Email, the Cloud and Privacy



When you send an email, as when you send a letter through the postal system, you are relying on the operator of the system to deliver your email or letter to the recipient you specify and not to anyone else. The operator of a postal system must have a licence and is subject to regulation. With email the situation is more complex because a number of different Internet Service Providers (ISPs) will be involved.

Access provider ISPs provide Internet access, connecting users to their network by telephone wires, fibre-optic cable, or using 4G mobile data.

Hosting ISPs may provide services such as web-hosting (e.g. Google Sites), and cloud storage services (e.g. Google Drive) as well as email servers to send, receive, accept, and store email (e.g. Gmail). Many hosting ISPs are also access providers (e.g. BT) while others are not (e.g. Google). Some large organisations such as universities and large businesses provide their own hosting ISP.

Transit ISPs provide large amounts of bandwidth for connecting hosting ISPs and access ISPs. Just as their customers pay them for Internet access, ISPs themselves pay upstream ISPs for Internet access. An upstream ISP usually has a larger network than the contracting ISP or is able to provide the contracting ISP with access to parts of the Internet the contracting ISP by itself has no access to. In the simplest case, a single connection is established to an upstream ISP and is used to transmit data to or from areas of the Internet beyond the home network; this mode of interconnection is often cascaded multiple times until reaching a tier 1 carrier. In reality, the situation is often more complex. ISPs may have separate connections to an upstream ISP at multiple points or they may be customers of multiple upstream ISPs and may have one or more connections to each of them.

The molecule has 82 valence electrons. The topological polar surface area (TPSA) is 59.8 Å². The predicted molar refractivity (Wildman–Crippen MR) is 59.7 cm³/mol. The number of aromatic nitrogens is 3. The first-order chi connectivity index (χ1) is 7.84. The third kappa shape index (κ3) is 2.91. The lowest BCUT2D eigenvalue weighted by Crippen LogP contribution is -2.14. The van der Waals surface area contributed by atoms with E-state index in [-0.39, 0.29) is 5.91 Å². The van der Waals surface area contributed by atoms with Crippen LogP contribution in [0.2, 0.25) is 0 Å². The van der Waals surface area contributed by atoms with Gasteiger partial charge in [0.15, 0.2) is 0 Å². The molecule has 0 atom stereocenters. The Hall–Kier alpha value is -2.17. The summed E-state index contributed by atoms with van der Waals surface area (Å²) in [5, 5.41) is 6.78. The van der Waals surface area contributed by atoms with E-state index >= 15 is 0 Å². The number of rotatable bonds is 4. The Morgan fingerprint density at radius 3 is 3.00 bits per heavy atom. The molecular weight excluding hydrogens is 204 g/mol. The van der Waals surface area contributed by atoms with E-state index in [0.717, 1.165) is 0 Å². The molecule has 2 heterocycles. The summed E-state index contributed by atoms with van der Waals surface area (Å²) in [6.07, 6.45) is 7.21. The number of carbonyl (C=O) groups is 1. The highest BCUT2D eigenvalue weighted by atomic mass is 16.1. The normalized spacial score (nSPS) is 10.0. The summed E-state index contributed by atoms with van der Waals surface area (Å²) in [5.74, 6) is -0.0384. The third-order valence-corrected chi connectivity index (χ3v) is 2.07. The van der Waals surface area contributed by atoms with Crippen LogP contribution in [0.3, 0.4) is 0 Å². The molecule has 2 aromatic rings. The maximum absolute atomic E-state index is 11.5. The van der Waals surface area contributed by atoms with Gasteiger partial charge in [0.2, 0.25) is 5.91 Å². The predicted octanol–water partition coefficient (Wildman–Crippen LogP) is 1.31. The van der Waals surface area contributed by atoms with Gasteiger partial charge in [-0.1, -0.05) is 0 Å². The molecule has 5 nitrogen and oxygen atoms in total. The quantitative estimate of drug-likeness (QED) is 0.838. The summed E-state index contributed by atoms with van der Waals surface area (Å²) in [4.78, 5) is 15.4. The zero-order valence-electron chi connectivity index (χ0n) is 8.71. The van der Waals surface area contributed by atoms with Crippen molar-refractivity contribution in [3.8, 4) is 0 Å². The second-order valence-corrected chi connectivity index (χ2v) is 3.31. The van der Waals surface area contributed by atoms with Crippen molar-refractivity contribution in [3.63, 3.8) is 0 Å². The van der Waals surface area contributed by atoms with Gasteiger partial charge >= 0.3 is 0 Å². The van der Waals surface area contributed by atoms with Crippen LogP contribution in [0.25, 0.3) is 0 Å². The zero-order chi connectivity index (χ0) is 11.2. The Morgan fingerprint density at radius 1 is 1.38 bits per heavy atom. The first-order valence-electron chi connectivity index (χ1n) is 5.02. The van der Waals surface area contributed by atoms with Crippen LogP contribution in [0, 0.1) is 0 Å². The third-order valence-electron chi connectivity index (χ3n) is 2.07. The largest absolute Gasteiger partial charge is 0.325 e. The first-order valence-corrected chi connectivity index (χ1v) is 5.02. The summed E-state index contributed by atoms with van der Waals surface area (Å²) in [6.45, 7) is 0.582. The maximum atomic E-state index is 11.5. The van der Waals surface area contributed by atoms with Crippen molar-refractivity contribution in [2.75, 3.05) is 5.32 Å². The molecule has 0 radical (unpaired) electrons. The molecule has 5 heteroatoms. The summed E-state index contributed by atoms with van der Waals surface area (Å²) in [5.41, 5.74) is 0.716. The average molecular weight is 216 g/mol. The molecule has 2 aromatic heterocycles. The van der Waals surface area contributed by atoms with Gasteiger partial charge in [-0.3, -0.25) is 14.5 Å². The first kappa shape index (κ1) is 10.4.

Letters sent via a UK postal provider from one UK address to another UK address will never leave the UK. A letter from York to Canterbury might be routed via London but would never be routed via Paris. It is different with Email: if both you and the person you are sending an email to are both using computers or other devices in the UK and you both use mailboxes provided by hosting ISPs in the UK then the route taken by your email will probably be wholly within the UK, but even this is not guaranteed. The internet is a network of connections and the routing of traffic can vary. If there is a fault on one connection, traffic will automatically be diverted. Traffic can also be rerouted over under-utilised connections as part of load balancing. This can result in UK to UK traffic being "tromboned" so that an email from a Birmingham mailbox provider to a London mailbox provider might be routed via Paris. Of course if either mailbox provider is actually in another country - e.g. Gmail in the U.S.A. - then the email's route will, of course always include that, and possibly other, countries in addition to the UK.

The fact that multiple ISPs are involved in virtually every email transmission increases the risk of there being one ISP, out of all the ISPs involved, which might not respect your privacy. And the matter is further complicated if the ISPs are in different countries because the data protection laws may vary from country to country providing more or less or, at least, different legal protection. 

Similar issues apply to cloud storage providers such as Google Drive particularly if the data is stored outside the UK but, that said, most people with ordinary legal cases (cases not involving matters of State or trade secrets, for example) consider the risk of using email and cloud storage to be an acceptable risk and, unless you tell me otherwise, I will assume that If you send me emails then you are content for me to send you emails and to store data on Google Drive.   


This page was lasted updated in January 2019          Disclaimer